Quaternion rotation demonstration program


qrot demonstrates the problem with using linear interpolation of Euler angles when animating a rotating object in three dimensions, and how great circle interpolation of unit quaternions gives smooth rotation paths.

Basic operation

qrot uses the OpenGL graphics library, which is normally present in Linux and Windows. It may optionally write ASCII text files, but does not otherwise alter its environment.

When the program is started, a three dimensional object and a Cartesian grid are displayed. Click on Move object... menu item to show the 'Object Transformations' dialogue.

Object Transformations

The sliders allow you to rotate the object about the X, Y and Z axes, in that fixed order. The Euler angles are shown in radians. The grid showing parts of the XY and XZ planes may be turned on and off to help with orientation. The size of the grid squares is 100 units.
Rotation axes
Press 'r' or click the box on the 'Object Transformations' dialogue to show the rotation axes, which are represented by a marked ring perpendicular to the axis. Try rotating the X axis (red) with the Y rotn slider until it's coplanar with the Z axis (blue) and notice that you lose a degree of rotational freedom. This is known as 'Gimbal Lock'.
Press 'm' or click the box on the 'Object Transformations' dialogue to show a gimble mount. Note that because of the construction of the gimbal its natural rotation order is XZY, so moving the sliders on the 'Object Transformations' dialogue sometimes has a surprising effect.

When either the rotation axes or the gimbal are enabled the object's translations are suppressed.

Camera adjustment

This dialogue adjusts your viewpoint. The light is positioned at (1000, 1000, -1000) and does not move. It is never visible.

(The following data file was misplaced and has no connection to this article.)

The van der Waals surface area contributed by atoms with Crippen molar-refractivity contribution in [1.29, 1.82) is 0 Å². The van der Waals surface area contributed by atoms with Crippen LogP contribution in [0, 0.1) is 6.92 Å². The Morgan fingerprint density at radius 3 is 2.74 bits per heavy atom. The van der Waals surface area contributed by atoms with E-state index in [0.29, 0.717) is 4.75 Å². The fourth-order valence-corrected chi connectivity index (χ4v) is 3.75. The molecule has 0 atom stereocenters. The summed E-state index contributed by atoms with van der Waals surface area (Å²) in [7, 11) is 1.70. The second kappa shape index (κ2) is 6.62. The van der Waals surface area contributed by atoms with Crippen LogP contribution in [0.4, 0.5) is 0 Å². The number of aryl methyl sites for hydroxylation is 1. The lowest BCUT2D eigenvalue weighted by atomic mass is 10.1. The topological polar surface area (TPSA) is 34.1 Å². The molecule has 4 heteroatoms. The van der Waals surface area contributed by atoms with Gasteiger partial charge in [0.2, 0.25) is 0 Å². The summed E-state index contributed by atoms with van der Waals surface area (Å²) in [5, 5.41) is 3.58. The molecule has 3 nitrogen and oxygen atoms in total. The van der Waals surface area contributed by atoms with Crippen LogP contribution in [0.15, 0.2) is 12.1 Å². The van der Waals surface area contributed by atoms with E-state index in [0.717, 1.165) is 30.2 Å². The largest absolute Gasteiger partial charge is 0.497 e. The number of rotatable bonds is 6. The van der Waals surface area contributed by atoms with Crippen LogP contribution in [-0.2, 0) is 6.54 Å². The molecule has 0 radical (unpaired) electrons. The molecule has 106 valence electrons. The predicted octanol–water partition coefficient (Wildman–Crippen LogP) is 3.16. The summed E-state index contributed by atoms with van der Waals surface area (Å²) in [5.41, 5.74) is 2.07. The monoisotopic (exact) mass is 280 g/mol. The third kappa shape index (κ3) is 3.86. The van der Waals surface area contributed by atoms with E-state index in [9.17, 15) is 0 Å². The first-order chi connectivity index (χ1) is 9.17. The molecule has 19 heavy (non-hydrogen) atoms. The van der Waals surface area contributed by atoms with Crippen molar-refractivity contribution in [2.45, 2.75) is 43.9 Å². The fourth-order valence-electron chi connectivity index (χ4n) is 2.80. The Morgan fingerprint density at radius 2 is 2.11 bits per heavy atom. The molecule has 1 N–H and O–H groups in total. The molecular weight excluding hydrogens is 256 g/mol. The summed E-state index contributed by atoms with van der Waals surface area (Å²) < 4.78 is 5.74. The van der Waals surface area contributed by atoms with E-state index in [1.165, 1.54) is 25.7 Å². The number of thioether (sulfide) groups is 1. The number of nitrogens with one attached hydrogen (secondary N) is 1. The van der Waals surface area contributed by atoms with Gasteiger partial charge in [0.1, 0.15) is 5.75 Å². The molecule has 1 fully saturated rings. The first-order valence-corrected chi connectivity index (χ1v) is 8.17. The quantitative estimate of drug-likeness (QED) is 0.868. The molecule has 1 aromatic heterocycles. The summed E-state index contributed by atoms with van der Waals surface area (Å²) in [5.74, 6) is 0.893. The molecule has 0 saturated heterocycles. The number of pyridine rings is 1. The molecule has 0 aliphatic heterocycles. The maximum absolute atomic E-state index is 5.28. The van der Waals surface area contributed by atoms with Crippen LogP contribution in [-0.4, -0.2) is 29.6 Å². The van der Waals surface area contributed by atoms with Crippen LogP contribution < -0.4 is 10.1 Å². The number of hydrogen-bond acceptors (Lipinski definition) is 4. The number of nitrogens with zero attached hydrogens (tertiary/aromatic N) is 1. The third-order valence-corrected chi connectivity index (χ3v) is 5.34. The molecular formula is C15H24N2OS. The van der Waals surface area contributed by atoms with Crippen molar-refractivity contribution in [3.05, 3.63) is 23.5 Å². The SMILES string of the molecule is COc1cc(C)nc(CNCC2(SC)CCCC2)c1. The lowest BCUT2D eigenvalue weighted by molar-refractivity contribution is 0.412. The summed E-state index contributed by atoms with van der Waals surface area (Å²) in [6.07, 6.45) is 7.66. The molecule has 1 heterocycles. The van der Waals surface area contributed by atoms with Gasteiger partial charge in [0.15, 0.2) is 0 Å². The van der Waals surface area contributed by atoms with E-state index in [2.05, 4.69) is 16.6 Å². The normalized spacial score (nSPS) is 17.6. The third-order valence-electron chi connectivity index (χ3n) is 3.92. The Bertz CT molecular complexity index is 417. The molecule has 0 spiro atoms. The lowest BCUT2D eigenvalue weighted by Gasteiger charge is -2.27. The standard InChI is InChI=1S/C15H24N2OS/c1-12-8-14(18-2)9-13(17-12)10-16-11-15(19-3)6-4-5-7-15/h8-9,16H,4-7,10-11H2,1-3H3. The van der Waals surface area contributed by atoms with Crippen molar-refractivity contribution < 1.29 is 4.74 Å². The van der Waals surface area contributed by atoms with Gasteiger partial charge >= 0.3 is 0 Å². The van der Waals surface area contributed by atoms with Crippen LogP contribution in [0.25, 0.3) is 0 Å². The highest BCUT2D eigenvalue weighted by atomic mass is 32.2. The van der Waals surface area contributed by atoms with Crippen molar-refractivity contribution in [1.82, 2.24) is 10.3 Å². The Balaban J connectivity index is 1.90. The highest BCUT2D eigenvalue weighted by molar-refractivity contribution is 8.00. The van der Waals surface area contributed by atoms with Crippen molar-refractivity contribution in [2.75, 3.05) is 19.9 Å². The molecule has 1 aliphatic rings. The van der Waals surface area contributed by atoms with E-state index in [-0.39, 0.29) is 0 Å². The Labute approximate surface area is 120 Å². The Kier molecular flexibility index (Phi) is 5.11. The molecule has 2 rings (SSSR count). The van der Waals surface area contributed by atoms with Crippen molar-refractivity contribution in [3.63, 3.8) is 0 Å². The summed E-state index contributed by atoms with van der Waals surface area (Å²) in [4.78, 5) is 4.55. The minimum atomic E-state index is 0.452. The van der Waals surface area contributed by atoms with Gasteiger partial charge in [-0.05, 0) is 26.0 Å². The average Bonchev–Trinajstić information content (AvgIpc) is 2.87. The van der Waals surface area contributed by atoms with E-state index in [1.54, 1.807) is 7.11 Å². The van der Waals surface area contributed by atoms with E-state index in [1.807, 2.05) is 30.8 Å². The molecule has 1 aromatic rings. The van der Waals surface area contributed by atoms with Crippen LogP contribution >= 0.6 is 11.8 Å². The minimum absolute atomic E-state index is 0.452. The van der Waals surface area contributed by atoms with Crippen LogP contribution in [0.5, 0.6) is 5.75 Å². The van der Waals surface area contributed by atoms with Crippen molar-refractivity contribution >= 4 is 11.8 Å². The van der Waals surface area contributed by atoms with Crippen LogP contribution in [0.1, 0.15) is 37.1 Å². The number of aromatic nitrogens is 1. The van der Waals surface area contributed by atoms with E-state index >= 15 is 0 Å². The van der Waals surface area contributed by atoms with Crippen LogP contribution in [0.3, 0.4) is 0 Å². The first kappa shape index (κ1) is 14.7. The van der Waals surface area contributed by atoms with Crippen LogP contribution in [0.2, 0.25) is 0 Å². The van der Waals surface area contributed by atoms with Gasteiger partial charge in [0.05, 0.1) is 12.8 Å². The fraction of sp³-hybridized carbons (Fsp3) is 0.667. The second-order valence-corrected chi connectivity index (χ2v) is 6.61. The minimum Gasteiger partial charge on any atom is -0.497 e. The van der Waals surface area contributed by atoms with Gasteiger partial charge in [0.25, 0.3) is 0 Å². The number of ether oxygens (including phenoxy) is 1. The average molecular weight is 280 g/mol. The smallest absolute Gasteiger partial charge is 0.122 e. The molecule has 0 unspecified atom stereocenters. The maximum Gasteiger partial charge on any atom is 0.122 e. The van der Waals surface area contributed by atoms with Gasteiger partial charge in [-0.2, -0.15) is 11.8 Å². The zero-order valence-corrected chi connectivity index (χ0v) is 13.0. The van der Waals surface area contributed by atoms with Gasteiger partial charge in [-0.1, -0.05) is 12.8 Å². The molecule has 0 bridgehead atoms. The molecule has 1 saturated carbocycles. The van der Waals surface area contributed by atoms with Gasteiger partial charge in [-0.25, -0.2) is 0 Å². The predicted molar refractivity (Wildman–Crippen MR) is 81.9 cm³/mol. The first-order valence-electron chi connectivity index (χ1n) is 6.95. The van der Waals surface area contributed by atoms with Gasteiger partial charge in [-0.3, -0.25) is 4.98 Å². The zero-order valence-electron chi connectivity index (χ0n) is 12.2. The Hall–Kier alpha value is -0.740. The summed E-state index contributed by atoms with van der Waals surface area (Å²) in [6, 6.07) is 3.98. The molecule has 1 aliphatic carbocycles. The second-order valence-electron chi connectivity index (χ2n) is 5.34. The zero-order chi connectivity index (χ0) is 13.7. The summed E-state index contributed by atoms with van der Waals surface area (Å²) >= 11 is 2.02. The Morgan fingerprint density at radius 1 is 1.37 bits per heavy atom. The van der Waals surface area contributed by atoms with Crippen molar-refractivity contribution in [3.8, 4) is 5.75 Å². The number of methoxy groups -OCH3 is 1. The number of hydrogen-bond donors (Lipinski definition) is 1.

Object animation

You can specify two or more key positions of the object and observe the program generate a smooth path between them.

Try these steps to reveal the use of the buttons:

  1. Click on the Move object... and Animate object... menu items to activate the dialogues.
  2. Click on Animation files and demos... and press Demo 1 to load and run an animation.
  3. Press the Play/Stop/Rewind button. The object will move between the two keys.
  4. Adjust the duration of the animation with the length slider.

Making your own animations

  1. Change the Alpha slider to an appropriate point in the animation.
  2. Rotate the object to a new orientation using the sliders.
  3. Press the Add/Change key button. If alpha is already at a key point, the key will be replaced by the current object position, otherwise a new key will be created.
  4. Repeat 1 - 3 until you have all the key points you want.
  5. Navigate between the keys with the Next key and Previous key buttons.
  6. Delete key removes a key if alpha is actually at a key point, apart from the keys at 0 and 1.

The object's translations are suppressed during animations.

Interpolation type

Euler linear

This is the default method, and linearly interpolates each Euler rotation between the key positions. The intermediate positions are usually not what you want.

Quaternion linear

This option performs a piecewise linear great-circle quaternion interpolation between the keys. The object rotates in the simplest possible way between each key, but the Euler angles often bounce around all over the place.

Quaternion spline

This smooths out the kinks at the key points by splining on the unit quaternion sphere. It is only different from 'Quaternion linear' if there are more than two key-points in the animation.

Animation files

You can save an animation to a file by pressing the Save file button on the Animation files and demos... dialogue box, and load it again later by pressing Load file.


These are pre-recorded animations loaded from the Animation files and demos... dialogue box.

Demo 1 is a rotation about the Z axis only. Linear interpolation of the Euler angles works just as well as great circle interpolation of quaternions in this case.

Demo 2 illustrates why linear interpolation of Euler angles fails. Linear quaternion interpolation produces a smooth simple rotation.

Demo 3 has four key points. Is quaternion splining an improvement over piece-wise linear interpolation in this case?

Demo 4 also has four key points. This time quaternion splining does seem to usefully smooth out the kinks.

Demo 5 demonstrates gimbal flip. It is a very simple move when the rotation order is XYZ, but complex when it is XZY.